Open Access, Open Science, Open Society

Trento Law and Technology Research Group, Research Paper No. 27

28 Pages Posted: 21 Mar 2016

See all articles by Thomas Margoni

Thomas Margoni

Centre for IT & IP Law (CiTiP), Faculty of Law - KU Leuven; University of Glasgow - School of Law - CREATe

Roberto Caso

University of Trento - Faculty of Law - LawTech Group

Rossana Ducato

School of Law, University of Aberdeen; Université Catholique de Louvain

Paolo Guarda

University of Trento - Faculty of Law

Valentina Moscon

Max Planck Institute for Innovation and Competition; University of Trento - Faculty of Law

Date Written: March 20, 2016

Abstract

Open Access’ main goal is not the subversion of publishers’ role as driving actors in an oligopolistic market characterised by reduced competition and higher prices. OA’s main function is to be found somewhere else, namely in the ability to subvert the power to control science’s governance and its future directions (Open Science), a power that is more often found within the academic institutions rather than outside. By decentralising and opening-up not just the way in which scholarship is published but also the way in which it is assessed, OA removes the barriers that helped turn science into an intellectual oligopoly even before an economic one. The goal of this paper is to demonstrate that Open Access is a key enabler of Open Science, which in turn will lead to a more Open Society. Furthermore, the paper argues that while legislative interventions play an important role in the top-down regulation of Open Access, legislators currently lack an informed and systematic vision on the role of Open Access in science and society. In this historical phase, other complementary forms of intervention (bottom-up) appear much more “informed” and effective. This paper, which intends to set the stage for future research, identifies a few pieces of the puzzle: the relationship between formal and informal norms in the field of Open Science and how these impact on intellectual property rights, the protection of personal data, the assessment of science and the technology employed for the communication of science.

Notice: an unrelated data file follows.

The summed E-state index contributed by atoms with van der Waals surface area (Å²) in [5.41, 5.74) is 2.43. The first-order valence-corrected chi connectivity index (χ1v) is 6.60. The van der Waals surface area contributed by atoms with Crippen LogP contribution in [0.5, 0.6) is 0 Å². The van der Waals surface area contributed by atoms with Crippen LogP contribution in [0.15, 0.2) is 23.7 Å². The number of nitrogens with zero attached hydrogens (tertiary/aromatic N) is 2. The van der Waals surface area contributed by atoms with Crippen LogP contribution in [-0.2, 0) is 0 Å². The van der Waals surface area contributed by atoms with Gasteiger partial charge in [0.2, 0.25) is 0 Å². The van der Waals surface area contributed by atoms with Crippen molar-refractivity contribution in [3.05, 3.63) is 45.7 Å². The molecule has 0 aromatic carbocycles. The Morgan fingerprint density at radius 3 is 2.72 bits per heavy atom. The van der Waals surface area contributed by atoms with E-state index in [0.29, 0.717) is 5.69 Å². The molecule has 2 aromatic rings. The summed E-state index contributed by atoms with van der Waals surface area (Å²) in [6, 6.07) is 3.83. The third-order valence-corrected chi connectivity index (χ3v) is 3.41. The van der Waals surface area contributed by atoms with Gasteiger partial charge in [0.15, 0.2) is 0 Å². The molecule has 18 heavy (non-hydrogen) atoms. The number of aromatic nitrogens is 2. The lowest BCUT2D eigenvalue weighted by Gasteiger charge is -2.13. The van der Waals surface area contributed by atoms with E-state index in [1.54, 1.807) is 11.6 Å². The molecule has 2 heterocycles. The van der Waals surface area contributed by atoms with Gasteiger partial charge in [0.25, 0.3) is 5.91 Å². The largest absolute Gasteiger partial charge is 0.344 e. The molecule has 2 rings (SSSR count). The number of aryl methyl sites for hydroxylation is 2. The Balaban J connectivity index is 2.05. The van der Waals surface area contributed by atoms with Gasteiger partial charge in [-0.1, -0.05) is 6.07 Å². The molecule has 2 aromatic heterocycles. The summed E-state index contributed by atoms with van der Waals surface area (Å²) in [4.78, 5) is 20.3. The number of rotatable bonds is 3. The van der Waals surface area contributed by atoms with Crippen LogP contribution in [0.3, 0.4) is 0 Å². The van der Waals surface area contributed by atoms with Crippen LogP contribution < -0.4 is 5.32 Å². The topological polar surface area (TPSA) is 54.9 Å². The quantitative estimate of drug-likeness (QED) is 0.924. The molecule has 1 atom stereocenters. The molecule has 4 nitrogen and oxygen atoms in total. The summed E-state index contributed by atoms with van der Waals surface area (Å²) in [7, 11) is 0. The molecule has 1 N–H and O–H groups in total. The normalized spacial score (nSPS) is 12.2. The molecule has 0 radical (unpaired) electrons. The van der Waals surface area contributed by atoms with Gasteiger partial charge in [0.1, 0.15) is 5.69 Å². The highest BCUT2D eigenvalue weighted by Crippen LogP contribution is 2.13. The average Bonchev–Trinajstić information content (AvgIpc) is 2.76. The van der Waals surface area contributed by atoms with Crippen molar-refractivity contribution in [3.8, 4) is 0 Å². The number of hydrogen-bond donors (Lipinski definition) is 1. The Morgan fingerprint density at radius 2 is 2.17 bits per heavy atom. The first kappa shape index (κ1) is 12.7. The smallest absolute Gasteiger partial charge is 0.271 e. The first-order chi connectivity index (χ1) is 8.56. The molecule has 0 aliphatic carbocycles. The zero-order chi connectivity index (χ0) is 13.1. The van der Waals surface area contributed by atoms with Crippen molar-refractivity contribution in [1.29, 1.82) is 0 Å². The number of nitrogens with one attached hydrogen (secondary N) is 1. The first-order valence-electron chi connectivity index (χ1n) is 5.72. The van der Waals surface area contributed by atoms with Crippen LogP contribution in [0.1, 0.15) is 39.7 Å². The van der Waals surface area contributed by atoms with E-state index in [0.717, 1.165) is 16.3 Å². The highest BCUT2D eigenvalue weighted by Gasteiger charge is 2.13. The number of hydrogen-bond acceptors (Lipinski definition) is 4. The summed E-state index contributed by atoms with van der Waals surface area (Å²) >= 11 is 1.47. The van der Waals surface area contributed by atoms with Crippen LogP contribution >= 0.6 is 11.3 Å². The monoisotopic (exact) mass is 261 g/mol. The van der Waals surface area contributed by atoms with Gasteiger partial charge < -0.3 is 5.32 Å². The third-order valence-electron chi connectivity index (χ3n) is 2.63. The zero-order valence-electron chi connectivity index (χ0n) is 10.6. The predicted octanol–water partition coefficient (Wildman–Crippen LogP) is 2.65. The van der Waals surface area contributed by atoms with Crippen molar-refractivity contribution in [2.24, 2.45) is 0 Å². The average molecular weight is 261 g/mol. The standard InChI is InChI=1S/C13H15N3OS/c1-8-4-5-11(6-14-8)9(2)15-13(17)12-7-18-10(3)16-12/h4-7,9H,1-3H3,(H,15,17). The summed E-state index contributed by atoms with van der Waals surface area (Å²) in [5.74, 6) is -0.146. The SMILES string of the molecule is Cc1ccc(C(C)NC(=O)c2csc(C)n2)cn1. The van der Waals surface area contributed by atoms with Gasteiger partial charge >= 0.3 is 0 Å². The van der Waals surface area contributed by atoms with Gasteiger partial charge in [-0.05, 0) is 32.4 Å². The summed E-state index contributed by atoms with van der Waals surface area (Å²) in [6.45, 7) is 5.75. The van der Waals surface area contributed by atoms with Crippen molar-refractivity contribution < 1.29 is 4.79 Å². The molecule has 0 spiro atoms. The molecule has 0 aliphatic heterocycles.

Keywords: Open Science, Open Access, Intellectual Property, Copyright, Privacy and Data Protection, Law and Technology, Comparative Law

Suggested Citation

Margoni, Thomas and Caso, Roberto and Ducato, Rossana and Guarda, Paolo and Moscon, Valentina, Open Access, Open Science, Open Society (March 20, 2016). Trento Law and Technology Research Group, Research Paper No. 27, Available at SSRN: https://ssrn.com/abstract=2751741 or http://dx.doi.org/10.2139/ssrn.2751741

Thomas Margoni (Contact Author)

Centre for IT & IP Law (CiTiP), Faculty of Law - KU Leuven ( email )

Brussels
Belgium

University of Glasgow - School of Law - CREATe ( email )

Scotland
United Kingdom

Roberto Caso

University of Trento - Faculty of Law - LawTech Group ( email )

Via Verdi 53
Trento, TN
Italy
+39 0461 28 3881 (Phone)
+39 0461 28 1899 (Fax)

HOME PAGE: http://https://webapps.unitn.it/du/en/Persona/PER0000633/Curriculum

Rossana Ducato

School of Law, University of Aberdeen ( email )

Taylor Building
King's College
Aberdeen, Scotland AB24 3UB
United Kingdom

Université Catholique de Louvain ( email )

Bruxelles, 1000
Belgium

HOME PAGE: http://www.rosels.eu/member/rossana-ducato/

Paolo Guarda

University of Trento - Faculty of Law ( email )

Italy
+39 0461 223515 (Phone)

HOME PAGE: http://www.jus.unitn.it/user/home.asp?cod=paolo.guarda

Valentina Moscon

Max Planck Institute for Innovation and Competition ( email )

Marstallplatz 1
Munich, Bayern 80539
Germany

University of Trento - Faculty of Law ( email )

Italy

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